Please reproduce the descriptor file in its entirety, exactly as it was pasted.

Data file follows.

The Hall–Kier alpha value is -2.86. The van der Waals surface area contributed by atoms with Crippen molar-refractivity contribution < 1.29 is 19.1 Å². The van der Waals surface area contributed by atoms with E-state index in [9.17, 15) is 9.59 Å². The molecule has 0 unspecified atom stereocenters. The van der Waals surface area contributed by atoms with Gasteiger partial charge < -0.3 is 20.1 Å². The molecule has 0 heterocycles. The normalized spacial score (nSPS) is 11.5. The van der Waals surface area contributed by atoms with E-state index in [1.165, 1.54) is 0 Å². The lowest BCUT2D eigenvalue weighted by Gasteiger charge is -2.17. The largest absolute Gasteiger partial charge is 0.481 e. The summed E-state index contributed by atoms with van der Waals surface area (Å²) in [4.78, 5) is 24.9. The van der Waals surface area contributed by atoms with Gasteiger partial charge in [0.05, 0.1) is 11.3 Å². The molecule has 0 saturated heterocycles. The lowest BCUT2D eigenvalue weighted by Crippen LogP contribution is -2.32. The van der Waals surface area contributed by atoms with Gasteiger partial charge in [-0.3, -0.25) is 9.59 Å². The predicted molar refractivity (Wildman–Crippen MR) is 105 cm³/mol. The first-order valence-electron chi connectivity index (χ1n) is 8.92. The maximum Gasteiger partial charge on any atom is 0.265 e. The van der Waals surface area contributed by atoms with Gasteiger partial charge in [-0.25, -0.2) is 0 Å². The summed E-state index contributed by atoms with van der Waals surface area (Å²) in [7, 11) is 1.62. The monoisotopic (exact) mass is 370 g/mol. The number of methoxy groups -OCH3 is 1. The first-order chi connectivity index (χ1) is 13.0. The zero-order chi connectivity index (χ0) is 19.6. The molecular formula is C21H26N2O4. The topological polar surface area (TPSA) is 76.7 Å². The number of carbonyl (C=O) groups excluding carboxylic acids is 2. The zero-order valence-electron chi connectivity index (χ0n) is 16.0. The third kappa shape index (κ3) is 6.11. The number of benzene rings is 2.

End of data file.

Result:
The Hall–Kier alpha value is -2.86. The van der Waals surface area contributed by atoms with Crippen molar-refractivity contribution < 1.29 is 19.1 Å². The van der Waals surface area contributed by atoms with E-state index in [9.17, 15) is 9.59 Å². The molecule has 0 unspecified atom stereocenters. The van der Waals surface area contributed by atoms with Gasteiger partial charge < -0.3 is 20.1 Å². The molecule has 0 heterocycles. The normalized spacial score (nSPS) is 11.5. The van der Waals surface area contributed by atoms with E-state index in [1.165, 1.54) is 0 Å². The lowest BCUT2D eigenvalue weighted by Gasteiger charge is -2.17. The largest absolute Gasteiger partial charge is 0.481 e. The summed E-state index contributed by atoms with van der Waals surface area (Å²) in [4.78, 5) is 24.9. The van der Waals surface area contributed by atoms with Gasteiger partial charge in [0.05, 0.1) is 11.3 Å². The molecule has 0 saturated heterocycles. The lowest BCUT2D eigenvalue weighted by Crippen LogP contribution is -2.32. The van der Waals surface area contributed by atoms with Gasteiger partial charge in [-0.3, -0.25) is 9.59 Å². The predicted molar refractivity (Wildman–Crippen MR) is 105 cm³/mol. The first-order valence-electron chi connectivity index (χ1n) is 8.92. The maximum Gasteiger partial charge on any atom is 0.265 e. The van der Waals surface area contributed by atoms with Gasteiger partial charge in [-0.25, -0.2) is 0 Å². The summed E-state index contributed by atoms with van der Waals surface area (Å²) in [7, 11) is 1.62. The monoisotopic (exact) mass is 370 g/mol. The number of methoxy groups -OCH3 is 1. The first-order chi connectivity index (χ1) is 13.0. The zero-order chi connectivity index (χ0) is 19.6. The molecular formula is C21H26N2O4. The topological polar surface area (TPSA) is 76.7 Å². The number of carbonyl (C=O) groups excluding carboxylic acids is 2. The zero-order valence-electron chi connectivity index (χ0n) is 16.0. The third kappa shape index (κ3) is 6.11. The number of benzene rings is 2.